Tim questions whether I can really discern the true motives behind Obama's support for an escalation of troop levels in Afghanistan. The short answer is no, I'm not a mind reader. But I disagree with Tim's point that an Obama reversal on the subject "wouldn't be a hard sell". Voters may be ambivalent on Afghanistan, but they're equally ambivalent on Obama's ability to handle national security issues. The popular support for withdrawal from Iraq isn't present with Afghanistan.
It still seems like a qualification for being "commander-in-chief" in this political/media climate includes holding hawkish views on foreign policy issues, which is why so many Democrats with presidential hopes voted for the Iraq war in the first place. I'm not sure that's fundamentally changed, so I can't imagine Obama changing his mind during the campaign, and I think in some ways it would be even more difficult for him to do so afterwards.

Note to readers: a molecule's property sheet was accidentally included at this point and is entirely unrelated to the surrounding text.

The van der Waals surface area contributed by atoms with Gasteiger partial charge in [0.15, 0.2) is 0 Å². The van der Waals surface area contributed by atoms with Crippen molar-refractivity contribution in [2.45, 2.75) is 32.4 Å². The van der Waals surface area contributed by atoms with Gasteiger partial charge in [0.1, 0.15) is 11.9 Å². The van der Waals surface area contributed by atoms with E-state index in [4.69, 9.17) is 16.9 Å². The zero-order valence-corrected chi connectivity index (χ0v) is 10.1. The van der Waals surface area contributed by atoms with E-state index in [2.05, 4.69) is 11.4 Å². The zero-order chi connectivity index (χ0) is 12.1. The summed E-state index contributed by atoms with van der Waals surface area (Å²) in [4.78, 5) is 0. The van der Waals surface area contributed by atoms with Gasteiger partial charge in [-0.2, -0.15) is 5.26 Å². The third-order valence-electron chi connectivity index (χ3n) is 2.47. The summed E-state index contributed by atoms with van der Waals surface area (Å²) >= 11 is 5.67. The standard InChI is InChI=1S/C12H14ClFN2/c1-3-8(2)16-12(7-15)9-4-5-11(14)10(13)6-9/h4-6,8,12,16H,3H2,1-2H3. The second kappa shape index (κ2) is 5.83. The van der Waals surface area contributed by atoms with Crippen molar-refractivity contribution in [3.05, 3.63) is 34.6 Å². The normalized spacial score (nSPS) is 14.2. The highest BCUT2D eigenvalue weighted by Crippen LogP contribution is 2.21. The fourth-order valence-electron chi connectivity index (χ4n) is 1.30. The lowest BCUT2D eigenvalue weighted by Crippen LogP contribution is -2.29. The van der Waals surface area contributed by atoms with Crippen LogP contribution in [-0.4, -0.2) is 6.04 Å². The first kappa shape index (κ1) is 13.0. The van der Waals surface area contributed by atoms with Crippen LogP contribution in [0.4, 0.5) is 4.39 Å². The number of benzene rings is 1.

But like I said, I'm also not convinced an escalation would be a bad move, if accompanied by the kind of diplomatic effort recommended by Kaplan. Kaplan says Obama's support for more troops "in danger of conceiving of war in narrow military terms alone," but the foreign policy vision Obama and his advisers have laid out suggests that isn't the case.
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